I love the warmer temperatures and longer days that come with Spring and Summer. Sitting outside at night, leaving the windows open in the house, flowers, fresh vegetables and fruits, butterflies, short sleeves and short pants, sandals – just some of the many delights that I enjoy during warmer weather.

But with the warmer temps comes the appearance of a couple of my least welcome neighbors: spiders and snakes. Phobias are strong, irrational fears that produce anxiety and distress and I’ve got those feelings about both spiders and snakes – but my fear of snakes is especially strong.

A few weeks ago, as I was mowing the yard, I hit a compost bin with the mower and snakes of various sizes went squirming and twisting out of the bin away from the mower. I jumped and screamed! I wanted to abandon the mower and flee for the safety of the house but my cooler head prevailed and I stayed and finished the job, albeit constantly monitoring my surroundings. I reminded myself that I live in a safe Universe and that in that moment I was perfectly safe. There was no danger. I took a deep breath in and smiled as I realized how silly I probably looked to my neighbors.

Each time I’ve mowed the grass since, I’ve been keenly aware of the snake encounter from a few weeks ago and used caution when in that area of the yard. I realized that every time I mow the grass, I roll back over ALL the snake encounters I’ve had while mowing – even as far back as when I was a kid on the farm. All those instances each time I mow the grass – that’s a lot of thinking about something that scares me! No wonder I’m frightened. I haven’t really had that many close encounters with snakes but I have relived all of them over and over for years. I’ve never let myself get to know snakes. My sole contact with them is the surprise encounters and stories of friends’ fears of and about snakes.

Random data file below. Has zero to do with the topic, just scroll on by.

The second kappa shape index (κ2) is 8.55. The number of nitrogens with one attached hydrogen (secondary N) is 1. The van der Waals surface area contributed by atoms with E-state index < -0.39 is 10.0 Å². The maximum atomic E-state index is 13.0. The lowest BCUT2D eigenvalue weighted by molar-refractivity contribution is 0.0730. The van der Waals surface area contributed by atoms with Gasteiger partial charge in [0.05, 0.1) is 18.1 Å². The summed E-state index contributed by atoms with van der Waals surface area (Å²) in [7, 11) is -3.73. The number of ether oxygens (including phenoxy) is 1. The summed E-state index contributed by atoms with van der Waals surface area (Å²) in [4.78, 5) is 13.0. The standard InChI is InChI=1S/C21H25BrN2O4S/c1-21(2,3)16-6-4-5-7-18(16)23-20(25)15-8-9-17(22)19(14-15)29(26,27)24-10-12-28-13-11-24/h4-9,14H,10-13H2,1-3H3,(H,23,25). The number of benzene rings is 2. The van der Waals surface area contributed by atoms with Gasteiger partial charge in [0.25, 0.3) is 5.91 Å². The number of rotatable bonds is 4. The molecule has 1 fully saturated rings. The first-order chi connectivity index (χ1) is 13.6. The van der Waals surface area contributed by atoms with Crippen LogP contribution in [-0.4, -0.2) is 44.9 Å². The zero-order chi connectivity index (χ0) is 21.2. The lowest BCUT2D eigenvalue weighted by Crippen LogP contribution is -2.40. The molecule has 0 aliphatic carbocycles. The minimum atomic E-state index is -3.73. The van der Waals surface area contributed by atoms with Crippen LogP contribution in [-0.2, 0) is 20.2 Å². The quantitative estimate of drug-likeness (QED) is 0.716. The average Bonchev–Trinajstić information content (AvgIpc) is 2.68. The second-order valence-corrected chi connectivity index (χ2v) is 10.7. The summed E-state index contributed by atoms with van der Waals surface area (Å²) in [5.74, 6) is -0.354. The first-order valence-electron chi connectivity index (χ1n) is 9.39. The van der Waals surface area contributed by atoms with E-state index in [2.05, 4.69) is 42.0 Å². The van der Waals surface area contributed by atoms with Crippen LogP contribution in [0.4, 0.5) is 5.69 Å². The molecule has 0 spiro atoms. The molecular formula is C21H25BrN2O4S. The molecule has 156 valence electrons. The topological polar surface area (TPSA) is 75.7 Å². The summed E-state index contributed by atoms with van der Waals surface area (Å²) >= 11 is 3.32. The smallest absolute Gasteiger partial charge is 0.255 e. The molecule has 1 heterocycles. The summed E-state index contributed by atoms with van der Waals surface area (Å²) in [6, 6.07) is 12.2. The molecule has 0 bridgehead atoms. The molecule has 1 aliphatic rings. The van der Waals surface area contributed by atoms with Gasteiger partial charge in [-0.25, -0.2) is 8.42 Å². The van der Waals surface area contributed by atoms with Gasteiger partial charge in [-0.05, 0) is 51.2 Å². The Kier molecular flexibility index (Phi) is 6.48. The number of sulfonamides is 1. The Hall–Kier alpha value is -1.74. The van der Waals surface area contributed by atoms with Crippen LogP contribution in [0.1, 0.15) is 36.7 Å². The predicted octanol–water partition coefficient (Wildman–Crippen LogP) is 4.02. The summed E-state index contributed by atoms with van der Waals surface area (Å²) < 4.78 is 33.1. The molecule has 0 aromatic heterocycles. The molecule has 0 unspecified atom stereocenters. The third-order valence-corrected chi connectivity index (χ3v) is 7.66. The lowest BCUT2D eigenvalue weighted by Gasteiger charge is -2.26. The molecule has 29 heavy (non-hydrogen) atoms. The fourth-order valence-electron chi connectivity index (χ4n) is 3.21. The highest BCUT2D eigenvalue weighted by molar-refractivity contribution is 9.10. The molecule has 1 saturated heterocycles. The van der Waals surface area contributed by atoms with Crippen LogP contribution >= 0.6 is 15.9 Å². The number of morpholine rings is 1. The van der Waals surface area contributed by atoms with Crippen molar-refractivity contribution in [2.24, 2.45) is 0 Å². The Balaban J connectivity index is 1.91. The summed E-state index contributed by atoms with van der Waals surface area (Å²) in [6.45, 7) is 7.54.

I made a commitment years ago to live and let live and I have honored that. I just avoided the snaky places when I could and grit my teeth and tightened my jaw when I couldn’t. So when I have met up with a snake, my reactions have ranged from outward calm and inner turmoil when I knew it was not appropriate to have a melt-down to full-on panicked jumping and screaming when I was truly startled and generally alone – but never acceptance. Never acceptance. The “Ewww!” factor is still very much alive and well in my consciousness when it comes to snakes.

I don’t think I’m unique in my reactions to the things that scare me – the things that I don’t know about. I watched and read the reactions to the Supreme Court’s recent decision to lift the bans on same-sex marriages and was aware that there were real similarities to my reactions to snake encounters and a lot of peoples’ reactions to the legalization of “Gay Marriage”. I realized that I am someone’s snake. There are plenty of good people in the world who have never let themselves get to know someone like me – someone who identifies as LGBTQ. If they knowingly have to be around a person with other sexual preferences, they may figuratively or literally grit their teeth and tighten their jaws and just push through it believing that is what they are supposed to do. That is tolerance – not acceptance.